Key West Architecture and Atmosphere Showcased in House Tours
KEY WEST, Florida Keys — From its cigar-makers' cottages to its Victorian mansions, Key West's architecture is as individualistic and unique as the island itself. Visitors can explore houses exemplifying that rich architectural tradition, as well as contemporary Keys design, during weekend house tours in January, February and March 2015.
Now in their 55th year, the annual tours are presented by the nonprofit Old Island Restoration Foundation, which was established in 1960 to promote the restoration and preservation of Key West's historically significant buildings. The island city's Old Town contains what is believed to be the largest predominantly wooden historic district in the United States with almost 3,000 structures.
Tours are planned Friday and Saturday, Jan. 16-17, Feb. 13-14 and March 13-14. Each one showcases multiple homes chosen for being significant historic buildings, creative renovations or examples of the Keys lifestyle. Tour participants can discover unique interiors filled with art collections and antiques as well as lush gardens and imaginatively designed outdoor living areas.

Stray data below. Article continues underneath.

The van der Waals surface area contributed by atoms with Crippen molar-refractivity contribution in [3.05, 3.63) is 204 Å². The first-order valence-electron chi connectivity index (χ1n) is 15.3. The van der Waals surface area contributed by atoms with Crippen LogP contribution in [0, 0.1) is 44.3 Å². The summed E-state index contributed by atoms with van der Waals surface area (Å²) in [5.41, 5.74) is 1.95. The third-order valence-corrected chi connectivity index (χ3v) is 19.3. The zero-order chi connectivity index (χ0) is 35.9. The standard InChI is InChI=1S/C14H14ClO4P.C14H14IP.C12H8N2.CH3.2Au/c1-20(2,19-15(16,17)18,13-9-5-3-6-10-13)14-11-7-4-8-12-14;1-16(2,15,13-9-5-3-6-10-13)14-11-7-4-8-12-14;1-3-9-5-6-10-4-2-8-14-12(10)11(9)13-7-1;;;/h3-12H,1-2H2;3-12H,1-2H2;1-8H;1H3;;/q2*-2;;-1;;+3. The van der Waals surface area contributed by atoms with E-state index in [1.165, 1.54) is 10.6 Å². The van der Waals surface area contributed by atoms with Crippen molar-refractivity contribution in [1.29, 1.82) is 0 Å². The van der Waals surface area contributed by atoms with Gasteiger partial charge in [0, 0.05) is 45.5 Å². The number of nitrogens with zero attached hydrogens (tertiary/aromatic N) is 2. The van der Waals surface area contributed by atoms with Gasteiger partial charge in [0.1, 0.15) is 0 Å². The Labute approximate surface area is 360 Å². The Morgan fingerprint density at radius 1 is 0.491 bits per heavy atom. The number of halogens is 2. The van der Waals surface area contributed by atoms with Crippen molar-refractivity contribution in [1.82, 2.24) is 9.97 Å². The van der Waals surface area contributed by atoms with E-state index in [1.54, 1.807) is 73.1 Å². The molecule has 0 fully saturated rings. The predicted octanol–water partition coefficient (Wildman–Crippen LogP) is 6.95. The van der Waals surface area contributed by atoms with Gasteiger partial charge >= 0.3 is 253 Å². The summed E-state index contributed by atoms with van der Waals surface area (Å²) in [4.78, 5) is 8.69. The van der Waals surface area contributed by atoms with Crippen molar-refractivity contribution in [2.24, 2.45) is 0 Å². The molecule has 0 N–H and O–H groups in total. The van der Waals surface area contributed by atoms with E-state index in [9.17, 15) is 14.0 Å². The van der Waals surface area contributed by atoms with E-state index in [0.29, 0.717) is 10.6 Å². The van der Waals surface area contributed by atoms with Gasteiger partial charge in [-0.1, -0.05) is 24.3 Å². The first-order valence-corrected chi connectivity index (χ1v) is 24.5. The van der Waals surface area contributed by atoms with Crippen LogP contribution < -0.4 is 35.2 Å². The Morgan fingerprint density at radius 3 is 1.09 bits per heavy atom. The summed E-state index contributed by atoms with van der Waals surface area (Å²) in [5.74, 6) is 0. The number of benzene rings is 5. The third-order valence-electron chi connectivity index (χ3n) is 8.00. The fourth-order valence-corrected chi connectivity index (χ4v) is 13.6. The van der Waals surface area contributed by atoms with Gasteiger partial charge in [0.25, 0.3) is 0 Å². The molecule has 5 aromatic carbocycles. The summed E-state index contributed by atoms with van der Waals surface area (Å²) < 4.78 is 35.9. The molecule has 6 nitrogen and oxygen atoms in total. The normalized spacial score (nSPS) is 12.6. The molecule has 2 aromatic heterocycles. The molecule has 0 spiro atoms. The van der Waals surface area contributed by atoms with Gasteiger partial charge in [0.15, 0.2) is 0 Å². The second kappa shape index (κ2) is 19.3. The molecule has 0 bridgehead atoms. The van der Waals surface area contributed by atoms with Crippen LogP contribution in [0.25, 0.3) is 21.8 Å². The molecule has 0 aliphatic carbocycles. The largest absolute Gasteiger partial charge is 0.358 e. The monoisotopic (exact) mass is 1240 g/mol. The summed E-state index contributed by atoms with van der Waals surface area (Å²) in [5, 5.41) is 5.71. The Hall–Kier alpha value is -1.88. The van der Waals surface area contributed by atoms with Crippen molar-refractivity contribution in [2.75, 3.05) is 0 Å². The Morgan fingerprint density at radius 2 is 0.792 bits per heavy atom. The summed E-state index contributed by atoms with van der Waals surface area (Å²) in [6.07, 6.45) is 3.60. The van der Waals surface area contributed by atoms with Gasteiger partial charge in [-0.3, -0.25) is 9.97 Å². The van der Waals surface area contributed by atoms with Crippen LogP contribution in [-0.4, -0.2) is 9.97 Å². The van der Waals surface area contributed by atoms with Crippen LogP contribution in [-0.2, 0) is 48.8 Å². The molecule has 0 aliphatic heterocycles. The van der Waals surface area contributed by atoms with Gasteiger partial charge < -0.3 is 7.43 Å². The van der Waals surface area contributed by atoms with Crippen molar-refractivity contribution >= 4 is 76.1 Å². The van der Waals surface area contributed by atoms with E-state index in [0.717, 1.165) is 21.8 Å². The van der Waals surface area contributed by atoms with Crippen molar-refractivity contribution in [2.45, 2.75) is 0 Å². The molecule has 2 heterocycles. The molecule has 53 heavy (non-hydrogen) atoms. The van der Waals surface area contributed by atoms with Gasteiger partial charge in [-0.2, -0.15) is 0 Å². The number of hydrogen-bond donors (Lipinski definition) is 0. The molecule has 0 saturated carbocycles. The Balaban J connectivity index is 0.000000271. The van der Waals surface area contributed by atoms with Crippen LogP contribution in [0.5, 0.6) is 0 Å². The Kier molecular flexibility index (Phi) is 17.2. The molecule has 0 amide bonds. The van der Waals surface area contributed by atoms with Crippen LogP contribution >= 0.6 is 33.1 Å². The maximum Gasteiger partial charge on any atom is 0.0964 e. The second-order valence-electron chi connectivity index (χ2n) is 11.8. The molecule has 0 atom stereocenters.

OIRF volunteers serve as guides at each tour stop, informing visitors about each featured house's history, architecture and décor.
The January tours are set for 4-8 p.m. both evenings. Transportation is to be offered free aboard select Conch Tour Trains or participants can proceed from house to house at their own pace. Conch Tour Train seating is limited, so early reservations are encouraged.
The February and March tours are offered 10 a.m. to 4 p.m., with visitors responsible for their own transportation.
Tickets for each tour cost $30 per person and include a list of houses and a map.
Tour information and ticketing: oirf.org or 305-294-9501
Key West visitor information: fla-keys.com/keywest or 1-800-LAST-KEY
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Visitors can explore houses exemplifying rich architectural tradition and contemporary Keys design.
Key West's Old Town contains what is believed to be the largest predominantly wooden historic district in the United States with almost 3,000 structures.